*You are an eligible student if you are at least 18 years of age or are attending an institution of post-secondary education.

WCSU Elementary Schools - Student Technology Agreement

Reading Elementary School 2017-2018 (V1 8/26/17)     (Sent home in back to school folders.)

Name _______________________ Grade _____ Date ____________

While using digital devices, networks, and software in school, students will act as responsible digital citizens. A responsible digital citizen is one who:

Respects Oneself.

● I will only visit websites on the computer that have to do with my lesson and that my teacher has told me to visit.

Respects Others.

● I will raise my hand and wait for an adult to assist me when there is a computer problem.

Protects Oneself and Others.

● I will use respectful language when communicating with others using technology.

● I will not share passwords with friends. Only share passwords with a trusted adult.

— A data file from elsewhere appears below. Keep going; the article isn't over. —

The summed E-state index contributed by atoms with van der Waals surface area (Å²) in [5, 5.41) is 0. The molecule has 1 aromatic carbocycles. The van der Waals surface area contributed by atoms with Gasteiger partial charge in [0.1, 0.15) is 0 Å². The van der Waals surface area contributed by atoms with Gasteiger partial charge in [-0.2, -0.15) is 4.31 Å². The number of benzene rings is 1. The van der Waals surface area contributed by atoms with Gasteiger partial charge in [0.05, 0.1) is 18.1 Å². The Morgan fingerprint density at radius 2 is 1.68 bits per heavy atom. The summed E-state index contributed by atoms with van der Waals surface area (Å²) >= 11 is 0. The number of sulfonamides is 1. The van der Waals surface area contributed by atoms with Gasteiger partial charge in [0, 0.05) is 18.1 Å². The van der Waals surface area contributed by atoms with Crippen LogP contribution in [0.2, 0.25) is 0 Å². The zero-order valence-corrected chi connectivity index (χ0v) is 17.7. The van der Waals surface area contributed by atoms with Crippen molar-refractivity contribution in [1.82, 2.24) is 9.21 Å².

Respects and Protects Intellectual Property.

● I will not copy others’ work.

Respects and Protects Property.

● I will respect all equipment and keep my hands away from the monitors.

● I will keep food and drink away from all computers.

● When using a device, I will properly log out of my account, power off (“shut down”), and gently store the device when finished.

I am signing this agreement to honor and respect technology equipment. I understand that if a device is damaged due to my negligence or abuse, there will be consequences and I may be financially responsible for repairs and / or replacement. I understand that if I disobey any of the expectations listed above, I will lose technology privileges.

Student Signature ________________________Date: _____________  Parent Signature _________________________Date: _____________